March 7, 2010: There’s Got to be a Reason Somewhere

The Rev. Dr. C. Steven Teague, Rector
Third Sunday in Lent

A dear, long-time friend visited me the other week. He usually comes to Milwaukee in warmer seasons. This year he wanted to experience a Wisconsin winter. You see, he lives in the south – Richmond, Virginia, where snow rarely falls – until this year: three massive snowstorms of over 18 inches each time. I should have told him to save his money and stay there. Instead I said, “Tim, you people must not be living right. I don’t know what you’ve done. It’s Lent. If I were you I’d repent.”

“He’s just not living right.” My mom and aunt would say that when they didn’t know why someone was having such bad luck – “he must not be living right.” Someone is diagnosed with lung cancer. Did they smoke? Got to find a reason. A marriage breaks up – who’s at fault? A close friend commits suicide. What could I have done differently? What did I miss? If we knew we think we could ease our anxiety, but nothing would change, even if we could know why – or who is to blame.

Some Galileans speak with Jesus about a matter troubling them. A few of their kin had gone to Jerusalem to offer sacrifices for their sins. While in the temple, Pilate has them slaughtered. Their blood is mingled with animal blood – a brutal desecration and indignity to God and the Jews. But that’s not what bothers these Galileans. They are thinking, “What terrible sin did they commit? Must not be living right. Thank goodness we haven’t done what they did – whatever it was.”

Jesus has their number. “No, they weren’t worse than you, and you’d better repent or you’ll perish as they did!” That’s not very reassuring, is it? Then Jesus tells a story. Eighteen workers were crushed to death when a tower toppled. “Did God punish them because they were the worst sinners in Jerusalem? No! Repent so you won’t perish as they did.”

Next Jesus tells a parable. A fig tree is not bearing fruit – hasn’t for three years. The owner shows up and tells his gardener, “Chop it down. It’s just taking up space.” But the gardener begs for one more year. He’ll tend, water and fertilize the tree. “Then let’s see what happens.” End of story – and we are left hanging – did the owner relent?

And how do you hear these stories? Is Jesus threatening – warning us – “Shape up so God won’t get you?” Some will hear it this way. Yet I think we can hear Jesus’ words as grace, a wake-up call – a time-out from distractions that take us away from examining our souls and inner life. Don’t worry about ranking someone else’s sin compared to your own. We do tend to hold others to a higher standard than the one we live. The point is – “Do you and I need to repent?” Jesus thinks so.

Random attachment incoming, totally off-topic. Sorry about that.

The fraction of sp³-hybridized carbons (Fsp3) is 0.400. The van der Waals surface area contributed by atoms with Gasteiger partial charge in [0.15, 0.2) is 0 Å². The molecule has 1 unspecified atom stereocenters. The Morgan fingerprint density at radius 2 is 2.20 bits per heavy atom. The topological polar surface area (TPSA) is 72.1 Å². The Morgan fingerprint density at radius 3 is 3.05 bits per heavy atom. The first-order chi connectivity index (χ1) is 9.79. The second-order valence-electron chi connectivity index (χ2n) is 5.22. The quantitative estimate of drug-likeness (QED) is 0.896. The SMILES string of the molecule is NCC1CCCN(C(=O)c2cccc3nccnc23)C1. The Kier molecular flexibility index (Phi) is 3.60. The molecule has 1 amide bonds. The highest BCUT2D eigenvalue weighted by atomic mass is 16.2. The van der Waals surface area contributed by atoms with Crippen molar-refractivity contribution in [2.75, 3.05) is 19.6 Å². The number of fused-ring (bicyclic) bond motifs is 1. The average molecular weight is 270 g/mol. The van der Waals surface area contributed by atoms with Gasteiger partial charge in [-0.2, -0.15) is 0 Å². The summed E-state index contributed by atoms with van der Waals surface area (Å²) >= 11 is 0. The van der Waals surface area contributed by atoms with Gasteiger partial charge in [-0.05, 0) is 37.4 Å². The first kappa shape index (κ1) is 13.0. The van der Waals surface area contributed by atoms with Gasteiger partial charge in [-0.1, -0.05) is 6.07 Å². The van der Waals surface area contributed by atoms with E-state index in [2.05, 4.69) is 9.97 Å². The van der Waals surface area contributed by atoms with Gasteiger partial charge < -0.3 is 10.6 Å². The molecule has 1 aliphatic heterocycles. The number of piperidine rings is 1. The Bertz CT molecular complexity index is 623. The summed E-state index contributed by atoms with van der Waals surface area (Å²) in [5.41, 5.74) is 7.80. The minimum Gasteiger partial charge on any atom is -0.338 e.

So don’t think this parable is just about a fig tree. It’s about us – Jesus’ committed, loyal followers. Are we bearing the fruit of God’s reign in our lives? Look inside for a moment. That’s where it all begins.

Repent – not always an attractive command for us, but a needed one. Repent first turns us inwardly. So linger there. Hard to do – so many distractions and voices inside help us avoid self-examination in the inner world: “But Jesus, what happened that our friends got slaughtered? Jesus, why is there so much suffering – evil in this world? Jesus, what’s going to happen with the church – our church in the heart of Milwaukee? Why are fundamentalists so mean? Why won’t liberals obey scripture?” – and on and on. Jesus’ answer: “Repent.” In other words, Jesus is basically saying don’t go sniffing around in someone else’s vineyard, when you need to be taking care of your own.

So – repent. Be honest. What do you find in there? You might look to see if you are growing closer to God – or if you are moving farther away. You could be perishing and not know it. That’s what happens when we live apart from God. Do you notice any obstacles that are keeping you from God?  Is there any anger, hurt, jealousy you feel toward someone – a deep desire to get even? You know that stuff eats us away – not the other person. Cling to it and chances are good you are perishing. As the Chinese proverb says, “The one who opts for revenge digs two graves.” Do you love others as Christ does – or just ones you approve of and like? Can seeing with Christ’s eyes take us off the perishing list? We look at others as Christ does, certainly. You know, each of us can do selfish deeds – and we can live generously. Which do you see gives life – which diminishes life?

And that’s not all we find. We repent so we can see again the great love and forgiveness God has ready for us. That’s how we bear the fruit of God’s life, right here where we are planted. Otherwise, we’d just be taking up space.

Jesus isn’t just a carpenter, a teacher, a healer, a name we use to end our prayers, or the object of adoration. He’s a darn good gardener, too. He’s for us and with us, to make us healthy, whole, alive – in God’s reign if we cooperate. By His love for us and through us through us, God brings heaven closer to earth. Whatever may happen to us along this journey, that my friends – we’ll be just fine – for you see we do have a gardener working with us, Jesus Christ, and as long as we work with him, you must be living right.


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